New trend in the mobile era?! - Install iOS apps on your Android phone
June 17th, 2014
Posted by Mihajlo Kitanoski - Founder, Owner and CEO at CENTROG Information and Communication Technologies
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Developing iOS apps has always been separated from developing
for Android and that has been creating headaches for developers
since the beginning of the mobile era. But that may just about
to chance with this useful new app prototype called Cider.
Like many other newsworthy remarkable solutions Cider is also
developed by a group of young students at Columbia University. What is Cider?
Cider is OS compatibility architecture capable of running iOS apps on Android. Rather than using a virtual machine, Cider runs domestic and foreign binaries on the same device. This basically means that Cider can copy the libraries and frameworks it needs and convince an app’s code that it is running on Apple’s XNU kernel rather than Android’s Linux kernel. The students behind the app have explained their project in full detail on Columbia University’s website, sharing some of the secrets of this useful app.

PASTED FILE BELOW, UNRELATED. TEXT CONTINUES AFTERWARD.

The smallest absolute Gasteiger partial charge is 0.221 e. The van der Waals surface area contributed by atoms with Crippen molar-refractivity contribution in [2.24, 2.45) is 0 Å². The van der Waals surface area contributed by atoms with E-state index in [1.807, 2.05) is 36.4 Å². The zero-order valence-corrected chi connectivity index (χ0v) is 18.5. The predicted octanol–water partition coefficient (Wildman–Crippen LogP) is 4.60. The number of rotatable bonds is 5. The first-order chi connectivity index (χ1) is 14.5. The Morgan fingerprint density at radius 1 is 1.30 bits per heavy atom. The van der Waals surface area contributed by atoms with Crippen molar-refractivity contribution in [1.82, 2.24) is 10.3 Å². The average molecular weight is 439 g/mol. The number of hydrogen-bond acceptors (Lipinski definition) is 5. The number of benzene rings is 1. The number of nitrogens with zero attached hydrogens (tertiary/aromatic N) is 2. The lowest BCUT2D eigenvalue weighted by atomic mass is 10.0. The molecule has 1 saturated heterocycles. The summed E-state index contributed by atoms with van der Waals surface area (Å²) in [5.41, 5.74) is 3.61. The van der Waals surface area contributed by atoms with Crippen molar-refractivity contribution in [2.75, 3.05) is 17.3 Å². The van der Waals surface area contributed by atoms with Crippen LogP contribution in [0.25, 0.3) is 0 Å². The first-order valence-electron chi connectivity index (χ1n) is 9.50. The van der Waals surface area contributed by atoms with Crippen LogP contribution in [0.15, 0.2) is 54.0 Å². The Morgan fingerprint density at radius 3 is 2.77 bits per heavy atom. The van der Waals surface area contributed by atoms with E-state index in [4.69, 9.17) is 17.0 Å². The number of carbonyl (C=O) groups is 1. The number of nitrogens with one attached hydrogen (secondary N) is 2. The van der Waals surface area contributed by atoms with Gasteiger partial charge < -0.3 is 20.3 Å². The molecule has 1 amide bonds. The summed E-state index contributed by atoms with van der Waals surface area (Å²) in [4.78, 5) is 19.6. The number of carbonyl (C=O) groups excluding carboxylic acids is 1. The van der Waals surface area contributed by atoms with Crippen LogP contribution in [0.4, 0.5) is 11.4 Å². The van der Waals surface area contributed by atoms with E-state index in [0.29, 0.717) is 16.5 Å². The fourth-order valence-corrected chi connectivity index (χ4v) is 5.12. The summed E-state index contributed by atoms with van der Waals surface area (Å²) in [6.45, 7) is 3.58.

Cider is the first system that can run iOS apps without modifying them on non-Apple devices. It accomplishes this through a rich combination of binary compatibility techniques including two new operating system compatibility mechanisms: duct tape and diplomatic functions. Duct tape allows source code from a foreign kernel to be compiled, without modification, into the domestic kernel. This avoids the difficult, and error prone process of porting or implementing new foreign subsystems. Diplomatic functions leverage per-thread personas and mediate foreign function calls into domestic libraries. This enables Cider to support foreign libraries that are closely tied to foreign hardware by replacing library function calls with diplomats that utilize domestic libraries and hardware. We built a Cider prototype that reuses existing unmodified frameworks across both iOS and Android ecosystems. Our results demonstrate that Cider has modest performance overhead and runs popular iOS and Android apps together seamlessly on the same Android device.
This means that it would be safe to expect that (given that new smart phones adapt this new feature as a built in) pretty soon developers may be creating a single app for all platforms. That would be pretty convenient wouldn’t it?
Still, this useful iOS app is still a prototype, and its implementation leaves a lot to be desired. The students who developed it note that smart phones and tablets have many features that the app still can’t do (GPS, cameras, cell phone radio, Bluetooth, and so on). Cider still can’t run these, and iOS apps that require them will fail to function unless they provide a fallback code path. The good news is that the six students plan to continue their research and will keep developing this useful iOS and android app.